We are committed to the reforestation of deforested land with tropical hardwood species. Every time we convert a cow pasture to a plantation or forest, we sequester carbon, improve water quality, restore the soil, reduce erosion, restore the habitat for native species, and create new jobs.  Reforesting these damaged lands not only restores the land to its natural use, it also provides economic opportunities for the surrounding communities. Sustainably managed forests and tree farms create jobs in forestry as planting and maintaining the forest is a year-round activity.




4. How can I help reforestation efforts?

Your wallet is a megaphone that corporations and politicians will hear. Be conscious about where you spend your money and support companies that produce products in an environmentally-friendly and sustainable manner. Support responsible government policies that require reforestation, selective harvesting, and corporate accountability for carbon emissions.  And, you can do what we do…. plant trees!






Top Nashville Real Estate Professional Recommends Masaya & Co.

Here is a great new writeup on Masaya & Co. by Nashville area real estate professional, TJ Anderson.

modern wood furniture



Four Seasons Hawaii Chooses Masaya & Co.’s Handmade Wood Dining Chairs

We are proud to announce that the new Four Seasons Resort O’ahu Ko Olina will feature dining chairs made by Masaya & Co.  These Somoto Dining Chairs, like all of our modern wood furniture, will be carefully made by hand, exclusively from sustainably harvested tropical hardwood. 

The Four Seasons joins a growing list of high end resorts that have chosen Masaya & Co. to provide their quests with the style, comfort and rich experience of solid hardwood furniture. These include:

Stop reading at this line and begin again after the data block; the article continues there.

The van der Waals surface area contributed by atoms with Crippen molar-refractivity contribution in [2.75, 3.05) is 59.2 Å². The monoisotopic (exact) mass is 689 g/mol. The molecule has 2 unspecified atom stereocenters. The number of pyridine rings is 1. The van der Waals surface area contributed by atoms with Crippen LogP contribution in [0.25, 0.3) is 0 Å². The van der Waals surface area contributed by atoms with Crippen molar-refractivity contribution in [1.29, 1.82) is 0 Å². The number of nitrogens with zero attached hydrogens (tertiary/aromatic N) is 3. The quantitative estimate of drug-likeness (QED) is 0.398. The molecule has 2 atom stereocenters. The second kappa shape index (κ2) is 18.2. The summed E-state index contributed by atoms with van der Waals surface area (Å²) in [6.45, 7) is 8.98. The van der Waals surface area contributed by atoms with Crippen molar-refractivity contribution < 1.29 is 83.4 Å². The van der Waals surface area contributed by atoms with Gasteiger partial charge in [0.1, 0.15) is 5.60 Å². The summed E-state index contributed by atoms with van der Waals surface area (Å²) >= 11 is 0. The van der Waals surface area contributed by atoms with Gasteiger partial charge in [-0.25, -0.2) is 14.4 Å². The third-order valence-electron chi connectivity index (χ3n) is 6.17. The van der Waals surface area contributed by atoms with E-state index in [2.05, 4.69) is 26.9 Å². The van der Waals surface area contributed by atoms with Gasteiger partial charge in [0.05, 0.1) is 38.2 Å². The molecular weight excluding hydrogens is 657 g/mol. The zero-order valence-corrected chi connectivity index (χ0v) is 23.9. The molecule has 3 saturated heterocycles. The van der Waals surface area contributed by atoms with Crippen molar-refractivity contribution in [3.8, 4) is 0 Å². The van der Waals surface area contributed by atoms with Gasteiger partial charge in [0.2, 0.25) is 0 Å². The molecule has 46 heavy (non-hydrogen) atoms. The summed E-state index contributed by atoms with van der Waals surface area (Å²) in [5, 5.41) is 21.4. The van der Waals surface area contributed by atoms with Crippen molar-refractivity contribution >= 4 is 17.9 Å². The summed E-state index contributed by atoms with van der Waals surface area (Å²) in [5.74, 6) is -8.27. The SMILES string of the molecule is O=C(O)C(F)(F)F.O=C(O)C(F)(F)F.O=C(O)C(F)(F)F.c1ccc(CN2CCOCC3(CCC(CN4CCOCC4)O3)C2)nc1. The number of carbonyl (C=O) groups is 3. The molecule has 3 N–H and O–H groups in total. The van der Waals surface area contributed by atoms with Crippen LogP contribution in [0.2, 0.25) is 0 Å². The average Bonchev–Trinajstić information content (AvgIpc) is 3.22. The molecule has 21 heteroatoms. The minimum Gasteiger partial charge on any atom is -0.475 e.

How Can Wood Furniture Be Sustainable?

teak seedlings

The word sustainability gets thrown around a lot these days and is often applied to a wide range of different subjects that may or may not apply. So what makes our handmade wood furniture sustainable?

Wood is one of the only natural renewable resources for furniture making. Materials like metal and plastic are unsustainable because they are derived from finite resources, unlike wood which can be farmed. In addition, finite resources like metal and plastic are sourced via methods that have negative environmental impacts,

The Vancouver Sun Highlights Masaya & Co.'s Sustainable Model

A good deck can transform your life. Encouraging us to spend time outside, but comfortably so, decks provide us with a whole other entertaining space for family and friends, or in the case of Faaborg, Denmark, the entire town. “The project was to design a sea bath facility accompanied by a series of functions such as changing rooms, facilities for rowers, a sauna, a diving platform and a water activity playground,” says Julien De Smedt, of Julien De Smedt Architects (JDS), who have offices in Copenhagen, Brussels and Shanghai and have taken the concept of a public deck to a whole new

WILDER to host three day MASAYA & CO. Outdoor Sale

May 15, 2015 – Wilder, a design shop for home and life, will host a weekend-­‐long sale featuring the outdoor furniture of Masaya & Company. Dedicated to design and sustainability, Masaya & Co. uses traditional artisanal techniques and sustainably sourced tropical hardwoods to make
contemporary modern designs.

The event will kick off on Friday, June 5th and run through the weekend, ending on Sunday, June 7th at 5pm.  Hours are as follows: Friday 11am – 7pm, Saturday 12pm – 7pm, Sunday 12pm – 5pm.